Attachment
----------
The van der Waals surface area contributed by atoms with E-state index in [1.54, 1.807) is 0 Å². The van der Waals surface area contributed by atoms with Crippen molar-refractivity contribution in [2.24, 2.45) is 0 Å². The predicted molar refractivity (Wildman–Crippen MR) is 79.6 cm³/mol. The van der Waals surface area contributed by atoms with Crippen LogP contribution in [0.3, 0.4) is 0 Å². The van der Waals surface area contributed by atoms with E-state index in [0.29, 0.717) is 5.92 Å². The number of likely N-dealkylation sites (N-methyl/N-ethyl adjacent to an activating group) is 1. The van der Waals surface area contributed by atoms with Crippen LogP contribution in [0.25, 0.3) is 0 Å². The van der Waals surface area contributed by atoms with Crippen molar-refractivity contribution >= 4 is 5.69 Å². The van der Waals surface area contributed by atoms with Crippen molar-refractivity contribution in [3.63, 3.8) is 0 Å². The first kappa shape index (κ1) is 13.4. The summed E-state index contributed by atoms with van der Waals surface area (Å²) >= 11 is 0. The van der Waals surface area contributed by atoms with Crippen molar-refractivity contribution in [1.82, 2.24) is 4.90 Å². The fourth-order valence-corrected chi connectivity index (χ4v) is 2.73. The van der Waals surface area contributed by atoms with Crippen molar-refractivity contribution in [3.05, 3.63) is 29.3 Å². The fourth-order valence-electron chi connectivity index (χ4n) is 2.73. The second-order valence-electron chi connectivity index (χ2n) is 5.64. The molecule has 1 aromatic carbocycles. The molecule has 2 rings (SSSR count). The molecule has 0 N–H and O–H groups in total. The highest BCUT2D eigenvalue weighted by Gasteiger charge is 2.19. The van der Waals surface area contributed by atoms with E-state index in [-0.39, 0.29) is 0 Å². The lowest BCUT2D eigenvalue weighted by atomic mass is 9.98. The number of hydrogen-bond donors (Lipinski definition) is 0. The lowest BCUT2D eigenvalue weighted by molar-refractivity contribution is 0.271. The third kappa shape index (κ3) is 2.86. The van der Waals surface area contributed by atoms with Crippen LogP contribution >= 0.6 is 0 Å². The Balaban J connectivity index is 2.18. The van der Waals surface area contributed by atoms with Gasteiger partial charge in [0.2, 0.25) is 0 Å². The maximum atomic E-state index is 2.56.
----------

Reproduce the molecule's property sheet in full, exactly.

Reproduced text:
The van der Waals surface area contributed by atoms with E-state index in [1.54, 1.807) is 0 Å². The van der Waals surface area contributed by atoms with Crippen molar-refractivity contribution in [2.24, 2.45) is 0 Å². The predicted molar refractivity (Wildman–Crippen MR) is 79.6 cm³/mol. The van der Waals surface area contributed by atoms with Crippen LogP contribution in [0.3, 0.4) is 0 Å². The van der Waals surface area contributed by atoms with E-state index in [0.29, 0.717) is 5.92 Å². The number of likely N-dealkylation sites (N-methyl/N-ethyl adjacent to an activating group) is 1. The van der Waals surface area contributed by atoms with Crippen LogP contribution in [0.25, 0.3) is 0 Å². The van der Waals surface area contributed by atoms with Crippen molar-refractivity contribution >= 4 is 5.69 Å². The van der Waals surface area contributed by atoms with Crippen molar-refractivity contribution in [3.63, 3.8) is 0 Å². The first kappa shape index (κ1) is 13.4. The summed E-state index contributed by atoms with van der Waals surface area (Å²) >= 11 is 0. The van der Waals surface area contributed by atoms with Crippen molar-refractivity contribution in [1.82, 2.24) is 4.90 Å². The fourth-order valence-corrected chi connectivity index (χ4v) is 2.73. The van der Waals surface area contributed by atoms with Crippen molar-refractivity contribution in [3.05, 3.63) is 29.3 Å². The fourth-order valence-electron chi connectivity index (χ4n) is 2.73. The second-order valence-electron chi connectivity index (χ2n) is 5.64. The molecule has 1 aromatic carbocycles. The molecule has 2 rings (SSSR count). The molecule has 0 N–H and O–H groups in total. The highest BCUT2D eigenvalue weighted by Gasteiger charge is 2.19. The van der Waals surface area contributed by atoms with E-state index in [-0.39, 0.29) is 0 Å². The lowest BCUT2D eigenvalue weighted by atomic mass is 9.98. The number of hydrogen-bond donors (Lipinski definition) is 0. The lowest BCUT2D eigenvalue weighted by molar-refractivity contribution is 0.271. The third kappa shape index (κ3) is 2.86. The van der Waals surface area contributed by atoms with Crippen LogP contribution >= 0.6 is 0 Å². The Balaban J connectivity index is 2.18. The van der Waals surface area contributed by atoms with Gasteiger partial charge in [0.2, 0.25) is 0 Å². The maximum atomic E-state index is 2.56.